To be fair, this is not the podcast I intended to write about this week. I’m not sure this is a podcast I intended to write about ever. But by the time that Saturday rolled around, it was an option I desperately needed to pursue.
As of that morning, my weekend had already found room to include an aspiring rap duo, a newly flat tire on my bike, and someone else’s vomit in my bathroom. I was stressed. I needed to calm down.
And so I downloaded a program that was wholly new to me, called “The Meditation Podcast.” Hosted and produced by Jesse and Jeane Stern, this show offers meditation as a way to affect positive change in its listeners. The background of the program is the most interesting to me—and Jesse and Jeane do a solid job of laying it out for you on their website.
The audio uses something called “binaural beats” that are supposed to have such a strong effect on your brain that the Sterns advise you to not just use your own headphones, but to not operate machinery while listening to the podcast. These programs can inspire deep, healing change.
I listened to episode 30, called “Responding in the Moment.” This episode attempted to help me concentrate on some of my chronic habits that may sometimes be helpful, but which may also be preventing me from experiencing a fuller life.
I should preface by saying that in addition to being a novice in meditation, and therefore not having the real authority to speak on it, I also did the podcast wrong. Yeah, I know, it sounds dumb, but there is a wrong way to listen to a podcast. The first command of the video was to close my eyes, which I wasn’t about to do because I was walking to work at the time (bike broken, remember?) I also think I was supposed to be sitting or lying somewhere, but again, I was on the move.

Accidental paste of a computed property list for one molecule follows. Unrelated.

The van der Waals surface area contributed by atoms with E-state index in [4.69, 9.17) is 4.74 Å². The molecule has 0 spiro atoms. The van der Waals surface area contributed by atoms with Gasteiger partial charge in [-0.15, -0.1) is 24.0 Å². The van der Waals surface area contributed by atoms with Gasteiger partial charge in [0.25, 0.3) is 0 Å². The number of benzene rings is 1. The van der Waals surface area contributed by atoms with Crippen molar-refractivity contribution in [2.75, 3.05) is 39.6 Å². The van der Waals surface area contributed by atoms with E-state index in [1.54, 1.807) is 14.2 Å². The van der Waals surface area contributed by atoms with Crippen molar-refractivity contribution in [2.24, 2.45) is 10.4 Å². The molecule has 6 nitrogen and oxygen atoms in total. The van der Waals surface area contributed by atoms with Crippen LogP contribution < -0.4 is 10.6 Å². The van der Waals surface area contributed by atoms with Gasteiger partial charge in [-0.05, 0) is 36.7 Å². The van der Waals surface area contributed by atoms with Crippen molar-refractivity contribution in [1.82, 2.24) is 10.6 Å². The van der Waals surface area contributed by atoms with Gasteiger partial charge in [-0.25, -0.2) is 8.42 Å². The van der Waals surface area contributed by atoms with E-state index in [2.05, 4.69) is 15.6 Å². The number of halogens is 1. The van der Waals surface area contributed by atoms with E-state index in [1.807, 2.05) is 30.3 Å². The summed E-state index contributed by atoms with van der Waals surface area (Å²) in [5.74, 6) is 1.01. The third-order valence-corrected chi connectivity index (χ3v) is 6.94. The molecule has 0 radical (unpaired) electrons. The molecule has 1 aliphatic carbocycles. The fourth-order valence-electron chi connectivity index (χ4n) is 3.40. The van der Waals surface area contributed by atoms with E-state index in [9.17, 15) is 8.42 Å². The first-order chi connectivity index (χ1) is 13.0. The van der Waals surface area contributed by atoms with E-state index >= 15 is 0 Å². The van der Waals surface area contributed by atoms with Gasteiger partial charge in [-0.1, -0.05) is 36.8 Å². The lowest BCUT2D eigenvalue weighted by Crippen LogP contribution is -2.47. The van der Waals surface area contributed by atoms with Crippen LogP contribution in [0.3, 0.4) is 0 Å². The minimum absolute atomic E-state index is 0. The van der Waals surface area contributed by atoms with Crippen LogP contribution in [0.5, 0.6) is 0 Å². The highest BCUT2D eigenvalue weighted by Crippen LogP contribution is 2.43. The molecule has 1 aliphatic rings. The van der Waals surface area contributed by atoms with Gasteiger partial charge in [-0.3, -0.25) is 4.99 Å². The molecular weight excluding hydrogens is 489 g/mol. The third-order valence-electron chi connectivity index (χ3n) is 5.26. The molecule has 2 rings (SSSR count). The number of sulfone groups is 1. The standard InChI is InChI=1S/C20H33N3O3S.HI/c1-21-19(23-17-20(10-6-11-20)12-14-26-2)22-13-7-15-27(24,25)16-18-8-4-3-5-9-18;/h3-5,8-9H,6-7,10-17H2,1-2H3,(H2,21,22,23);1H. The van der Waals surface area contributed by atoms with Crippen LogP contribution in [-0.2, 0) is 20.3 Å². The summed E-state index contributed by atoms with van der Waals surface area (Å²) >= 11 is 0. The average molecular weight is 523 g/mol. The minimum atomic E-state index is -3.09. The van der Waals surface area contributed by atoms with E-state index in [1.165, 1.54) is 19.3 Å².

So with that giant of a disclaimer out of the way, I did enjoy my pseudo-meditation. A male’s voice (I can only assume it was Jesse) narrated me through a series of exercises that manipulated both my breathing and my imagination. Even while walking, it helped me breathe a little deeper, follow my thoughts a little farther, and feel a little more at peace. Despite the early morning clock-in hour, by the time I got to work I felt much more energized. It was only about thirty minutes long, which made it the perfect length for re-centering in the middle of an off-canter week.
I’m excited to check out more episodes of this podcast. But next time, I’m going to try and do it the right way—grounded, focused, and stationary.
Lena Beck is a freshman Humanities for Leadership major. She does best with ample access to coffee, and enjoys people-watching from the top of parking garages.